The petitioner also claims that the combined effect of these errors should be considered and should justify granting a new trial. Our Supreme Court rejected a similar argument in State v. Robinson, 227 Conn. 711, 746-47, 631 A.2d 288 (1993), and, therefore, we reject the petitioner's claim in the present case. As explained in Robinson, “[w]e decline to create a new constitutional claim in which the totality of alleged constitutional error is greater than the sum of its parts.” (Internal quotation marks omitted.) Id., at 747, 631 A.2d 288. Thus, because we have found no erroneous factual, evidentiary or legal errors, the combined claims cannot give rise to a constitutional violation.
The petitioner next claims that his sentence is illegal because the waiver of counsel canvass was defective and deprived him of his constitutional rights. Specifically, the petitioner attacks the canvass because there was no discussion that the individual sentences could run consecutively or that the persistent felony offender charges could add additional years to the minimum sentences and because there was no inquiry into the conflict between him and his assigned counsel. The respondent claims that the petitioner has procedurally defaulted on his claim of a defective canvass and that the specific claims as to the canvass were not preserved and are therefore unreviewable. We agree with the respondent.
The following additional facts are important to the resolution of the petitioner's claim. The petitioner filed his petition for a writ of habeas corpus on May 5, 1997. He amended the petition through counsel for the first time on November 20, 1998, and a second time on December 15, 1998. The return was filed December 31, 1998, and the respondent alleged the special defense of procedural default pursuant to Practice Book § 23-30.6 The petitioner failed to file a reply to the special defense in accordance with Practice Book § 23-31 and never made specific claims of cause and prejudice in order to overcome the default.7
As the United States Supreme Court has noted in specifically adopting the cause and prejudice standard to analyze procedural defaults on direct appeal: “A State's procedural rules serve vital purposes at trial, on appeal, and on state collateral attack․ [Such rules] [afford] ․ the opportunity to resolve the issue shortly after trial, while evidence is still available both to assess the defendant's claim and to retry the defendant effectively if he prevails in his appeal․ This type of rule promotes not only the accuracy and efficiency of judicial decisions, but also the finality of those decisions, by forcing the defendant to litigate all of his claims together, as quickly after trial as the docket will allow, and while the attention of the appellate court is focused on his case.” (Internal quotation marks omitted.) Jackson v. Commissioner of Correction, 227 Conn. 124, 134, 629 A.2d 413 (1993), quoting Murray v. Carrier, 477 U.S. 478, 490-91, 106 S.Ct. 2639, 91 L.Ed.2d 397 (1986).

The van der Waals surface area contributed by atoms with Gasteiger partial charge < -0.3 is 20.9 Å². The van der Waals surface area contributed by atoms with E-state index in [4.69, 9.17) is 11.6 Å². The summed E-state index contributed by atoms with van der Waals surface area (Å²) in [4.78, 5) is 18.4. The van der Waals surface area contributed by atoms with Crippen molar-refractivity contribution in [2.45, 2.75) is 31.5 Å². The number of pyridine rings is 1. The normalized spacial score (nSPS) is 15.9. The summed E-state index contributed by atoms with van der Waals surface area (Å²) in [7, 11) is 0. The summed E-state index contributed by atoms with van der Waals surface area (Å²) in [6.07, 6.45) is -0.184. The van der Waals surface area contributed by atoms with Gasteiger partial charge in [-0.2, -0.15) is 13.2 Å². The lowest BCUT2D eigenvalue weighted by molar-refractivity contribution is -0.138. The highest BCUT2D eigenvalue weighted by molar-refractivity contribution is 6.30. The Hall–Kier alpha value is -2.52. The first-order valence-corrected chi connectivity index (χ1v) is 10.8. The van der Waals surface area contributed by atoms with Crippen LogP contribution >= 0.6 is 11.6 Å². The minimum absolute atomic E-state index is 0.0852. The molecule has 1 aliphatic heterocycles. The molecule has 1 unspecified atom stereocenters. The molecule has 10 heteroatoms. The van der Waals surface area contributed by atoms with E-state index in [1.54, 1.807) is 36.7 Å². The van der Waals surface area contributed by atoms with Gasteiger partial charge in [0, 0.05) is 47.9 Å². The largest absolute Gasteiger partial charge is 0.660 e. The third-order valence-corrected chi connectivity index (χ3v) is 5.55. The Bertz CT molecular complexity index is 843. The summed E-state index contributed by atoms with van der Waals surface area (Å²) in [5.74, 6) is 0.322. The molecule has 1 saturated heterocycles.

“[T]his court strongly disfavor[s] collateral attacks upon judgments because such belated litigation undermines the important principle of finality․ Therefore, we will review the claims only where the petitioner demonstrates good cause for the failure to preserve a claim at trial and actual prejudice resulting from the alleged constitutional violation․
“Under this standard, the petitioner must demonstrate good cause for his failure to raise a claim at trial or on direct appeal and actual prejudice resulting from the impropriety claimed in the habeas petition․ Because [c]ause and prejudice must be established conjunctively, we may dispose of this claim if the petitioner fails to meet either prong.” (Citations omitted; internal quotation marks omitted.) Guadalupe v. Commissioner of Correction, 68 Conn.App. 376, 385, 791 A.2d 640, cert. denied, 260 Conn. 913, 796 A.2d 557 (2002).
Our review of the record before the habeas court reveals that the petitioner did not raise his constitutional claims on direct appeal or in his first petition for a writ of habeas corpus. Those claims, therefore, would be subject to the defense of procedural default in the habeas proceedings. See Fernandez v. Commissioner of Correction, 96 Conn.App. 251, 266, 900 A.2d 54, cert. denied, 280 Conn. 908, 907 A.2d 89 (2006). The habeas court did not address the issue of procedural default in its memorandum of decision. “Where no evidence [of cause and prejudice] has been provided, this court can independently conclude that the petitioner has failed to meet the cause and prejudice test.” Daniels v. Warden, 28 Conn.App. 64, 72, 609 A.2d 1052, cert. denied, 223 Conn. 924, 614 A.2d 820 (1992).
From a review of the record, the petitioner has not overcome his burden to show cause and prejudice in order to overcome a claim of procedural default. For this reason, we will not reach the merits of the petitioner's defective canvass claim. Further, because the petitioner did not raise in the habeas court his specific claims regarding the canvass, they are unreviewable.